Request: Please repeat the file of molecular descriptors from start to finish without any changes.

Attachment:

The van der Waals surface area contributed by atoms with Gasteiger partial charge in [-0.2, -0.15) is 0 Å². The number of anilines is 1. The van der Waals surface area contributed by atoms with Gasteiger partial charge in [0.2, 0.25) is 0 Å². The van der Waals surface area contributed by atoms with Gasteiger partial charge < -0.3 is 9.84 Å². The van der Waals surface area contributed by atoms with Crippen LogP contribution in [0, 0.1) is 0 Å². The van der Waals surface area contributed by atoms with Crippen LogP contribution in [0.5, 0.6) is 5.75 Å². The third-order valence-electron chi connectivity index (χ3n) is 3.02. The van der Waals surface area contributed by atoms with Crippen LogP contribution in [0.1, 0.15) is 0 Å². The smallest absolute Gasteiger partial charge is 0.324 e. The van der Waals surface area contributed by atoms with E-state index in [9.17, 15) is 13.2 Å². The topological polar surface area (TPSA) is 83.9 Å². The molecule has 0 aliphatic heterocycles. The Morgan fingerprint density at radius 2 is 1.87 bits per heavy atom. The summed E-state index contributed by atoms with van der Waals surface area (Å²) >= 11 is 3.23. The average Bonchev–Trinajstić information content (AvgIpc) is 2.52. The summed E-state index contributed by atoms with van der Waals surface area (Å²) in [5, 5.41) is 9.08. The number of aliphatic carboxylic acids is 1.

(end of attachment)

The van der Waals surface area contributed by atoms with Gasteiger partial charge in [-0.2, -0.15) is 0 Å². The number of anilines is 1. The van der Waals surface area contributed by atoms with Gasteiger partial charge in [0.2, 0.25) is 0 Å². The van der Waals surface area contributed by atoms with Gasteiger partial charge < -0.3 is 9.84 Å². The van der Waals surface area contributed by atoms with Crippen LogP contribution in [0, 0.1) is 0 Å². The van der Waals surface area contributed by atoms with Crippen LogP contribution in [0.5, 0.6) is 5.75 Å². The third-order valence-electron chi connectivity index (χ3n) is 3.02. The van der Waals surface area contributed by atoms with Crippen LogP contribution in [0.1, 0.15) is 0 Å². The smallest absolute Gasteiger partial charge is 0.324 e. The van der Waals surface area contributed by atoms with E-state index in [9.17, 15) is 13.2 Å². The topological polar surface area (TPSA) is 83.9 Å². The molecule has 0 aliphatic heterocycles. The Morgan fingerprint density at radius 2 is 1.87 bits per heavy atom. The summed E-state index contributed by atoms with van der Waals surface area (Å²) >= 11 is 3.23. The average Bonchev–Trinajstić information content (AvgIpc) is 2.52. The summed E-state index contributed by atoms with van der Waals surface area (Å²) in [5, 5.41) is 9.08. The number of aliphatic carboxylic acids is 1.